I’ve recently fallen in love with the work of a stand-up comedian named John Mulaney. In one of his specials, he discusses the benefits of having a girlfriend (who is now his wife). He claims to listen to everything she says, not because she’s controlling, but because it’s nice to have “someone who’s always standing next to [him] who can just point out obvious things that are happening.” Perhaps those of you in long-term relationships can relate.


This morning I purchased yet another Starbucks iced coffee—an expensive beverage that’s addictive enough to make me suspect it contains nicotine—and I had the full Mulaney experience. From the passenger seat, my wife observed “wow…$3.35? That’s kind of expensive. Haven’t you had one every day this week?” It wasn’t bossy or judgemental; it was just an observation. Most importantly, it was a fact that I had completely overlooked (or perhaps chose to ignore).

But I needed to hear it. I needed someone to point out to me that I’m throwing my money away, not occasionally as I’d convinced myself, but every day, and on something I could easily have made at home.

I think we all need at least a couple people in our lives who have the permission to tell us things about us that we don’t see. As Proverbs 18:17 puts it, “The one who states his case first seems right, until the other comes and examines him.”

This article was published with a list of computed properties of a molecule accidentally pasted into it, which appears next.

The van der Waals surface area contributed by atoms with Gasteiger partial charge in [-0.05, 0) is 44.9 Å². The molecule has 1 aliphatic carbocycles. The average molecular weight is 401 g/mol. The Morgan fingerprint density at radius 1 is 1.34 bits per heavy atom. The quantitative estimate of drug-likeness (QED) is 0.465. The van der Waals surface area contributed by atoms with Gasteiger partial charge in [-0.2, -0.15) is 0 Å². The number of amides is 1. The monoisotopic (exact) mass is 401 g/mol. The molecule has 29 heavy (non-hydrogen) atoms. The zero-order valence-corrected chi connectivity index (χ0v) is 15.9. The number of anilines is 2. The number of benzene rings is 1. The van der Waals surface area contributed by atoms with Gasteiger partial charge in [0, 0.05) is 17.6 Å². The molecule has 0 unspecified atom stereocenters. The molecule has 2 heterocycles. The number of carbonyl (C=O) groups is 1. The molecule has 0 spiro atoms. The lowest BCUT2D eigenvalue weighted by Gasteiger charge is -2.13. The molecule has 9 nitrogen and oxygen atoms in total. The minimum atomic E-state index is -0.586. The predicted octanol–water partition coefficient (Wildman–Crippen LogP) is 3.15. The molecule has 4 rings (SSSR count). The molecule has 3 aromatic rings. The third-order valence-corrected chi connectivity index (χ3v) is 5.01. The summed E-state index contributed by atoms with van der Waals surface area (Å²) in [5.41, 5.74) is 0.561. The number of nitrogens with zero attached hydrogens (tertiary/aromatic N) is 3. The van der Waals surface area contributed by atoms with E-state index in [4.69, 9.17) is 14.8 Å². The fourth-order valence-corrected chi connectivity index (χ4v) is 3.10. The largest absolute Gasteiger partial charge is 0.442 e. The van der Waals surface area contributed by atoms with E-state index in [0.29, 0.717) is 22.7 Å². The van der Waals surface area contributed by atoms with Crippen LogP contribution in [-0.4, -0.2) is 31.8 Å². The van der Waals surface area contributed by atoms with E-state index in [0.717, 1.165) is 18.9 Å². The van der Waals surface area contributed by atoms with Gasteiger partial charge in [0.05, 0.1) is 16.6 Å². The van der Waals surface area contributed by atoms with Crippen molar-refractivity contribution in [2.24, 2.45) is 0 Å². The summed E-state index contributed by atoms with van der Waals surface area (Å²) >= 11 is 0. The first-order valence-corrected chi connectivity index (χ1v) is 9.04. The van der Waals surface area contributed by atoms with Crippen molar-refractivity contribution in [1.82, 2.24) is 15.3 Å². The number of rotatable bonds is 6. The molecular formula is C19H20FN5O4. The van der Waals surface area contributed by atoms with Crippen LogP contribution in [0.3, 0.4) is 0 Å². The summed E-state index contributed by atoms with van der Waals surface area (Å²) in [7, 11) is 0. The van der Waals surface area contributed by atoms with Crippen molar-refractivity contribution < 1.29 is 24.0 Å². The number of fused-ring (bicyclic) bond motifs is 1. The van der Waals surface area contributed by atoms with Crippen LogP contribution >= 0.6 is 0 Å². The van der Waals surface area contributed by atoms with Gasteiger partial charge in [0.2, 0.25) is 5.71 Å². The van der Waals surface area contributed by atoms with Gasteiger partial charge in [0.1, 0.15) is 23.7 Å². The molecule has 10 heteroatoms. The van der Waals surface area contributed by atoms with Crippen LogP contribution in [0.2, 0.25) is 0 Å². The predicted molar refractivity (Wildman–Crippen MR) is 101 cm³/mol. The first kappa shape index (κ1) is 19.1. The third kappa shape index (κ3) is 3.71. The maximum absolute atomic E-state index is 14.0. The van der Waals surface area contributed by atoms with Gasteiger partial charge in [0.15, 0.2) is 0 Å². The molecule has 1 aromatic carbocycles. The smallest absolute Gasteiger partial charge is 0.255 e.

When I’m making decisions, I hear my case stated first in my mind, the one that says “I deserve this,” “this is fine,” or “this sin is no big deal.” And it seems right. Or at least right enough to ignore the voice of the Spirit so that I can do what I want. I need someone to “cross examine” my case and my life. I always need that second or third voice to show me the things I’m missing. It doesn’t matter much who it is—my wife, my pastor, my friend, my brother, or my parents—as long as I’m open to what is said.

Be that second voice for someone and get that for yourself! One of the ways we sharpen each other like iron is to place ourselves in a relational position in a Christian brother or sister’s life from which we can point out blatant or hard-to-see sins, inconsistencies, and patterns. It’s not easy to do because it means we have to say hard things. It means we have to value their spiritual life above our own comfort and ease because getting to that depth of relationship doesn’t just happen; it takes time, trust, and love.

Perhaps this relational depth is most difficult because it gives that person permission to speak into our lives the same way, to tell us the things we need to hear but don’t want to. It’s one of the beautiful pains of being a part of the Body of Christ. To know is to be known, and to be known is to grow.

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Each Thursday we send out our Training Resources Newsletter, which shares a new ministry tool and an encouraging story about God’s Spirit preparing someone for service.